Of all the bacteria found in food, botulism is probably the most common. That’s why these botulism facts are so important to know.
In this article, I want to cover such important issues like botulism prevention, botulism symptoms, botulism treatment, but more importantly what causes botulism.
The signs of botulism aren’t always clear and that’s why I think it’s important for anyone preparing food for preservation needs, to understand botulism in canned food.
When people can foods, they often fall under the assumption that their cans will be bacteria free, because of the temperatures involved in preparing the foods.
But with botulism in particular, the temperatures involved may not always be high enough, or used for long enough to kill all the nasty bacteria. Time is one of the more important considerations when preparing food, as the heat may need sufficient time to kill all the spores.
It’s important to understand the times needed to prepare food for either freezing or canning, as some require longer than normal boiling times. Check out this article to get some common numbers and tips.
When it comes to food preservation, it’s always better to be safe than sorry. There are no second chances with food poisoning. Most of the time, all it comes down to is some proper preparation and strict adherence to recommendations, as well as understanding botulism facts.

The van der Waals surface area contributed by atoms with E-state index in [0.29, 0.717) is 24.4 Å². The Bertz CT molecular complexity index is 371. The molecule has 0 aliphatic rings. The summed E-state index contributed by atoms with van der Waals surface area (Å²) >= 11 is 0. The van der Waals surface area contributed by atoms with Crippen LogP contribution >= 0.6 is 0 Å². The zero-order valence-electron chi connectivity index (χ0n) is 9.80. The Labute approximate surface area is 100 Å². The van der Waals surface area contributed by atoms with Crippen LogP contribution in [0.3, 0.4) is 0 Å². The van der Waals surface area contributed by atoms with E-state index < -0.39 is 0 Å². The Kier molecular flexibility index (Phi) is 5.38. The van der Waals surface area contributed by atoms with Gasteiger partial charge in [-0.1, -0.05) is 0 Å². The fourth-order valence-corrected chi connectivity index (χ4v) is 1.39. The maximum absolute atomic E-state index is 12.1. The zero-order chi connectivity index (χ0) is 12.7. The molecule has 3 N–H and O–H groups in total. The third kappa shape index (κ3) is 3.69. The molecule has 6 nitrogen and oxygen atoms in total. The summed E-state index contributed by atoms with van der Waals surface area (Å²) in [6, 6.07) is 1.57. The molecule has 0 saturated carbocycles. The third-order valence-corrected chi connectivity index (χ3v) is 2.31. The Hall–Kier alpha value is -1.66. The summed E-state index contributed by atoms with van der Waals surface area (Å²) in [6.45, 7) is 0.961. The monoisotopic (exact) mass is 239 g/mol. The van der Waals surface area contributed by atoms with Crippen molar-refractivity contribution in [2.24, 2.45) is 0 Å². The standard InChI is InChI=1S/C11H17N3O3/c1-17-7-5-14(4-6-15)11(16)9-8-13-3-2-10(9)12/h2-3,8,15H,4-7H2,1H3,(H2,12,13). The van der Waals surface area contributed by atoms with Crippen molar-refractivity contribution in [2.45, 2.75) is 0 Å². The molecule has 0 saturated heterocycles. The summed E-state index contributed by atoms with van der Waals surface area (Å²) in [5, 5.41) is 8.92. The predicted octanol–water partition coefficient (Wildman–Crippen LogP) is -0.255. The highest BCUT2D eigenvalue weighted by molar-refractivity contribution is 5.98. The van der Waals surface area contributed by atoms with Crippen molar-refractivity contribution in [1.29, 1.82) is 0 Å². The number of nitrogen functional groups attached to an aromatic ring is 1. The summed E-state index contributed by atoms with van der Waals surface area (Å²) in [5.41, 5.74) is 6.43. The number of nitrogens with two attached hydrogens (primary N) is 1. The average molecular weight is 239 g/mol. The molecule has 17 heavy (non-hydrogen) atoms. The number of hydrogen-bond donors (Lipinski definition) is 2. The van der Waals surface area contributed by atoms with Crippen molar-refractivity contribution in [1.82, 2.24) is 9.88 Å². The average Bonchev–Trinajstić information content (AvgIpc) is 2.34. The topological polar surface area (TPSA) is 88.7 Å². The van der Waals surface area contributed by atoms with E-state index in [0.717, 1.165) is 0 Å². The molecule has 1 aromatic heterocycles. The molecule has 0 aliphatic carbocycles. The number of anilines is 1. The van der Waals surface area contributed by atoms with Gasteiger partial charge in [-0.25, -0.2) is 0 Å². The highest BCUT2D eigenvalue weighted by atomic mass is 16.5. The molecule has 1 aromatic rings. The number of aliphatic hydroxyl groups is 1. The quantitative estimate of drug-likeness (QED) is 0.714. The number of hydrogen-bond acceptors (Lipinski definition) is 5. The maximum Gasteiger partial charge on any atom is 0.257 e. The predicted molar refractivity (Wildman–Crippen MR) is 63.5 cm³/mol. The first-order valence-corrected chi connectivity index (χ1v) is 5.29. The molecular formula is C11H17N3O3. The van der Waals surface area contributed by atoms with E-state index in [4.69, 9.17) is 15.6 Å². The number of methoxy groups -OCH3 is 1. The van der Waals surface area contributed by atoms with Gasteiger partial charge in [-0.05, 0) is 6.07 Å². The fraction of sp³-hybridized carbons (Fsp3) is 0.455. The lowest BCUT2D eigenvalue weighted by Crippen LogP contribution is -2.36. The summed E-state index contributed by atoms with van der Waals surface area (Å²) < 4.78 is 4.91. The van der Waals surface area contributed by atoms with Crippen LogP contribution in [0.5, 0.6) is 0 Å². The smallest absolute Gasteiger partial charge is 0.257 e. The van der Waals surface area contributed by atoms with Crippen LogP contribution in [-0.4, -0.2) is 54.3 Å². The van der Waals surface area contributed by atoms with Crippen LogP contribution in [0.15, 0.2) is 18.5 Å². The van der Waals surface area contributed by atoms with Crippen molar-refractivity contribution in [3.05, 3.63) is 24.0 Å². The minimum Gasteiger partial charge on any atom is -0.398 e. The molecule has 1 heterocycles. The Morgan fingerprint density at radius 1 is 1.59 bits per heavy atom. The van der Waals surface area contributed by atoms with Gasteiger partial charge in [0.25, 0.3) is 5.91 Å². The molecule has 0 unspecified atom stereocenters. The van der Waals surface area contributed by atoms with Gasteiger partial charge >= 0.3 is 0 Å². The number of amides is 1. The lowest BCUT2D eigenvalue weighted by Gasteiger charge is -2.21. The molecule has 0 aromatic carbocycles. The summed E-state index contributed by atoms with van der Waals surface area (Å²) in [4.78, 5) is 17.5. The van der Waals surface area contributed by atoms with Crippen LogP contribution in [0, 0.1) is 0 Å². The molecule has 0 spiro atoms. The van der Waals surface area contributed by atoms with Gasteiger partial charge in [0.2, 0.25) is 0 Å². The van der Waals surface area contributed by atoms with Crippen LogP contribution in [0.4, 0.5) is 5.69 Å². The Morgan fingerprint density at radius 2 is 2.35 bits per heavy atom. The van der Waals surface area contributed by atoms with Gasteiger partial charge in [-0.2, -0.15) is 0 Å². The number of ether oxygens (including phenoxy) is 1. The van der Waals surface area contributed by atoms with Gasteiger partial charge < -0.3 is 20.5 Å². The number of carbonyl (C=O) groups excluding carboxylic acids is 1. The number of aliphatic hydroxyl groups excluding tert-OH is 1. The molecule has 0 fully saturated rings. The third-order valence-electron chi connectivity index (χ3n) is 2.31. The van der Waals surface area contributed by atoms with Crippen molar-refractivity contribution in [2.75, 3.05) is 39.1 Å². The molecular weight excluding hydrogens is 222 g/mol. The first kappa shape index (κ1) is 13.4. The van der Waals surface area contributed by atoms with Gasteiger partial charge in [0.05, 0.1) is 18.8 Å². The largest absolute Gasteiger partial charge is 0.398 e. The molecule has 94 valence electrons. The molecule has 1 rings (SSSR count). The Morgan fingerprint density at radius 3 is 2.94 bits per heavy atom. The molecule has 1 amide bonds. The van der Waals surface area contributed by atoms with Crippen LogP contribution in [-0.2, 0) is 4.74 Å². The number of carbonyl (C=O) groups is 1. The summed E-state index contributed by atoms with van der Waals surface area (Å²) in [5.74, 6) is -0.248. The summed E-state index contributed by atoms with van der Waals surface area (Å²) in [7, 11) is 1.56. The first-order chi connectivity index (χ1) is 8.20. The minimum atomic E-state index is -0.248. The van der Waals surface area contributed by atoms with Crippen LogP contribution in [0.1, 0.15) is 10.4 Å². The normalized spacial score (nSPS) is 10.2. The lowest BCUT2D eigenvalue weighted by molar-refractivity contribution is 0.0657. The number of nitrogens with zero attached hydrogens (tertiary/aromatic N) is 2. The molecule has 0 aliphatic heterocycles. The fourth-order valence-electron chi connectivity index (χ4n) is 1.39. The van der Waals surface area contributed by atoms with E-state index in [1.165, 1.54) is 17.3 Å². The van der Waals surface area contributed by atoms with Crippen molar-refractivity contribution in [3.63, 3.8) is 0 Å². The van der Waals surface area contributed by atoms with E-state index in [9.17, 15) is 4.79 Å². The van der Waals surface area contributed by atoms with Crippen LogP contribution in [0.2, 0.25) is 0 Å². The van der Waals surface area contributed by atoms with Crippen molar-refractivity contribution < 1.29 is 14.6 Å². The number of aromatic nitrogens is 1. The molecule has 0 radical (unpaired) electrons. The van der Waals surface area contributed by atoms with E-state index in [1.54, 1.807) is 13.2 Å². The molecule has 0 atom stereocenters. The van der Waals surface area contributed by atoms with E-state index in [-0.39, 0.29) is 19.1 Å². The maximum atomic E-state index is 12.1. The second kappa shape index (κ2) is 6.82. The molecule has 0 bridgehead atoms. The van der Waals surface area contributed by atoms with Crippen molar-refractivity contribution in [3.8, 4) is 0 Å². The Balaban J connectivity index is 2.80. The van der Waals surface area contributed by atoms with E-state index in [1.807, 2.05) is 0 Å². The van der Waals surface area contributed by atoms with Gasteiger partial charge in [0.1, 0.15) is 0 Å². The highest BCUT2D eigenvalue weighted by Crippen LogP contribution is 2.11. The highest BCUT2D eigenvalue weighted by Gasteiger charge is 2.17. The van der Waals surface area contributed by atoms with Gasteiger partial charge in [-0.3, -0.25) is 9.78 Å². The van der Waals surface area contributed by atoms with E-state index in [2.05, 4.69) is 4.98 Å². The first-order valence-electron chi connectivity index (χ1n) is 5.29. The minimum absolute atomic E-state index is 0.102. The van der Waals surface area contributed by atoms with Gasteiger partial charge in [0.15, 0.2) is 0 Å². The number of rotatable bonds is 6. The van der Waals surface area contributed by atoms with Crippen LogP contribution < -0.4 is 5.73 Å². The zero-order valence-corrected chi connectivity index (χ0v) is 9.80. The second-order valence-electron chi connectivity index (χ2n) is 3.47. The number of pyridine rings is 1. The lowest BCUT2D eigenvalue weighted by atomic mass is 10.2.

What Exactly is a Botulism Bacteria?
The proper botulism definition is a gram positive, obligate anaerobic spore-forming bacterium. That’s a mouthful to say, but what it means is an organism that grows in the absence of oxygen.
Sound familiar? That’s exactly what you create when canning; an oxygen-free environment inside your can to prevent bacteria from growing. Turns out this little guy loves that environment. It chooses your oxygen-free cans on purpose.
Whilst I don’t want to turn this into a full-blown science lesson, I will point out a couple of brief facts which may help you to understand the enemy. Not all botulism spores harm people. Botulism bacteria produce seven specific strains of neurotoxins. Not all affect us and you can’t see them all.
Some will only cause food spoilage when present in food while the others live in the food without causing spoilage. That means the food won’t always be bad when you eat botulism-affected food. It’s kind of like a silent assassin. They resist heat and don’t die if simply boiled. There’s more to it than that.
The factories process the food in a specific way that is designed to kill off all the botulism spores. Their sterilization process prevents any spores from surviving. That is the same process you must replicate when canning in your own kitchen.
Botulism spores are completely heat resistant and die if heated to at least 80 degrees Celsius (176 degrees Fahrenheit) for a minimum of 30 minutes, or to 100 degrees Celsius (212 degrees Fahrenheit) for a minimum of 10 minutes.
What is Botulism Illness?
The illness itself isn’t something to take lightly. The tiniest amount of the bacteria is enough to infect food, the botulism toxin one of the most toxic. There are 5 different forms of botulism, which include
Forms of Botulism
Form #1: Inadvertent Botulism
The kind caught as a result of muscle treatments or cosmetic procedures like Botox injections
Form #2: Adult Infectious Botulism
Commonly found in patients after bowel surgery or those with intestinal diseases.
Form #3: Infant Botulism
Normally found in infants under a year old, the infant’s intestines infected with the spores. Scientists consider honey to be the most common cause, hence why they don’t recommended it for children under 12 months of age.